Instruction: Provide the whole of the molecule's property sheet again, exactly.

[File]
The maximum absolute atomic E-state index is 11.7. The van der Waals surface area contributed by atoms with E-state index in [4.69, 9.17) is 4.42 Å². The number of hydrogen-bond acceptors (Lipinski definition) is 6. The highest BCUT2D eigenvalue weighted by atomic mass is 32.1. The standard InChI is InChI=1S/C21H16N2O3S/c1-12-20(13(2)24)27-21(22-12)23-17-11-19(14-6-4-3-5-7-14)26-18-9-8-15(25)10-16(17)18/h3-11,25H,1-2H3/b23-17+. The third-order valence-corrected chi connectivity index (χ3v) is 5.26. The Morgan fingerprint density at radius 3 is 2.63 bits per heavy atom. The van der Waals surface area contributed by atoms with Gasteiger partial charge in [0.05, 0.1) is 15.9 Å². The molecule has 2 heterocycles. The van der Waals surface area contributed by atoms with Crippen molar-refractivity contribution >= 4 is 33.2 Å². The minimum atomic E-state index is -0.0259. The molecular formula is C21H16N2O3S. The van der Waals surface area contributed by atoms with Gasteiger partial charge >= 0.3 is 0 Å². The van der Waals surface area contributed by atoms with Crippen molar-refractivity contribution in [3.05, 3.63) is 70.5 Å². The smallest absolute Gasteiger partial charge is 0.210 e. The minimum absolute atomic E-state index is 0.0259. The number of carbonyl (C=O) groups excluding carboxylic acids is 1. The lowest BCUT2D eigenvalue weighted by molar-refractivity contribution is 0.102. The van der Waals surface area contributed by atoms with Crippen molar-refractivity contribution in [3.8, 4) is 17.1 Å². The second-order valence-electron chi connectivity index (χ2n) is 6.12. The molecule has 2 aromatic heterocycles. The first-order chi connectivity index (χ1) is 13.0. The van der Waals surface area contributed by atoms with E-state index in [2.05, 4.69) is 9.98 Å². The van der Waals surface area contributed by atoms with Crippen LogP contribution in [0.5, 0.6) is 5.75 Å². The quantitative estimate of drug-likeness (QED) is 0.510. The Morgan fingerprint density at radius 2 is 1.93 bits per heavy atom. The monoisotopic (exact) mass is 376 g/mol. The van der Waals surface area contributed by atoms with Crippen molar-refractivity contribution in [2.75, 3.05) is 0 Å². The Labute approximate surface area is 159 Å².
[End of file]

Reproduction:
The maximum absolute atomic E-state index is 11.7. The van der Waals surface area contributed by atoms with E-state index in [4.69, 9.17) is 4.42 Å². The number of hydrogen-bond acceptors (Lipinski definition) is 6. The highest BCUT2D eigenvalue weighted by atomic mass is 32.1. The standard InChI is InChI=1S/C21H16N2O3S/c1-12-20(13(2)24)27-21(22-12)23-17-11-19(14-6-4-3-5-7-14)26-18-9-8-15(25)10-16(17)18/h3-11,25H,1-2H3/b23-17+. The third-order valence-corrected chi connectivity index (χ3v) is 5.26. The Morgan fingerprint density at radius 3 is 2.63 bits per heavy atom. The van der Waals surface area contributed by atoms with Gasteiger partial charge in [0.05, 0.1) is 15.9 Å². The molecule has 2 heterocycles. The van der Waals surface area contributed by atoms with Crippen molar-refractivity contribution >= 4 is 33.2 Å². The minimum atomic E-state index is -0.0259. The molecular formula is C21H16N2O3S. The van der Waals surface area contributed by atoms with Gasteiger partial charge >= 0.3 is 0 Å². The van der Waals surface area contributed by atoms with Crippen molar-refractivity contribution in [3.05, 3.63) is 70.5 Å². The smallest absolute Gasteiger partial charge is 0.210 e. The minimum absolute atomic E-state index is 0.0259. The number of carbonyl (C=O) groups excluding carboxylic acids is 1. The lowest BCUT2D eigenvalue weighted by molar-refractivity contribution is 0.102. The van der Waals surface area contributed by atoms with Crippen molar-refractivity contribution in [3.8, 4) is 17.1 Å². The second-order valence-electron chi connectivity index (χ2n) is 6.12. The molecule has 2 aromatic heterocycles. The first-order chi connectivity index (χ1) is 13.0. The van der Waals surface area contributed by atoms with E-state index in [2.05, 4.69) is 9.98 Å². The van der Waals surface area contributed by atoms with Crippen LogP contribution in [0.5, 0.6) is 5.75 Å². The quantitative estimate of drug-likeness (QED) is 0.510. The Morgan fingerprint density at radius 2 is 1.93 bits per heavy atom. The monoisotopic (exact) mass is 376 g/mol. The van der Waals surface area contributed by atoms with Crippen molar-refractivity contribution in [2.75, 3.05) is 0 Å². The Labute approximate surface area is 159 Å².